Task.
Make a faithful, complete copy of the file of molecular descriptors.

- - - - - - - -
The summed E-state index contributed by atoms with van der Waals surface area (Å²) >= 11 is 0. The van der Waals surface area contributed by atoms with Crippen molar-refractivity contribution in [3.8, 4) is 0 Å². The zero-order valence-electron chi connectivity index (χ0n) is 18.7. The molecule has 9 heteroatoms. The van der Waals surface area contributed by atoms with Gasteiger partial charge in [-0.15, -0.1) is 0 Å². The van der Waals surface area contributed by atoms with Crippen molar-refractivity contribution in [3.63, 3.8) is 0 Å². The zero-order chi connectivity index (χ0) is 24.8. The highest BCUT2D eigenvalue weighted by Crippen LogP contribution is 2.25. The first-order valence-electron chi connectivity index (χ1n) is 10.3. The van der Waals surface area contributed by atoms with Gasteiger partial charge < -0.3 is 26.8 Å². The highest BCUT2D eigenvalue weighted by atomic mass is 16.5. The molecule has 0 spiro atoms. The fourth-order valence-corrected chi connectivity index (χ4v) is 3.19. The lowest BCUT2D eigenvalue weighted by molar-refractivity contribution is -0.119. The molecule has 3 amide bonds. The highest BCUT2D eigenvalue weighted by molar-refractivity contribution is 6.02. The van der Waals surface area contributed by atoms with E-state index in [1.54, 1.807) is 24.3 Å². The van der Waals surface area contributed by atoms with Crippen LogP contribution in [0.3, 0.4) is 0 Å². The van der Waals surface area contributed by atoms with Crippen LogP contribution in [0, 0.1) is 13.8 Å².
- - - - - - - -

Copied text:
The summed E-state index contributed by atoms with van der Waals surface area (Å²) >= 11 is 0. The van der Waals surface area contributed by atoms with Crippen molar-refractivity contribution in [3.8, 4) is 0 Å². The zero-order valence-electron chi connectivity index (χ0n) is 18.7. The molecule has 9 heteroatoms. The van der Waals surface area contributed by atoms with Gasteiger partial charge in [-0.15, -0.1) is 0 Å². The van der Waals surface area contributed by atoms with Crippen molar-refractivity contribution in [3.63, 3.8) is 0 Å². The zero-order chi connectivity index (χ0) is 24.8. The highest BCUT2D eigenvalue weighted by Crippen LogP contribution is 2.25. The first-order valence-electron chi connectivity index (χ1n) is 10.3. The van der Waals surface area contributed by atoms with Gasteiger partial charge < -0.3 is 26.8 Å². The highest BCUT2D eigenvalue weighted by atomic mass is 16.5. The molecule has 0 spiro atoms. The fourth-order valence-corrected chi connectivity index (χ4v) is 3.19. The lowest BCUT2D eigenvalue weighted by molar-refractivity contribution is -0.119. The molecule has 3 amide bonds. The highest BCUT2D eigenvalue weighted by molar-refractivity contribution is 6.02. The van der Waals surface area contributed by atoms with E-state index in [1.54, 1.807) is 24.3 Å². The van der Waals surface area contributed by atoms with Crippen LogP contribution in [0.3, 0.4) is 0 Å². The van der Waals surface area contributed by atoms with Crippen LogP contribution in [0, 0.1) is 13.8 Å².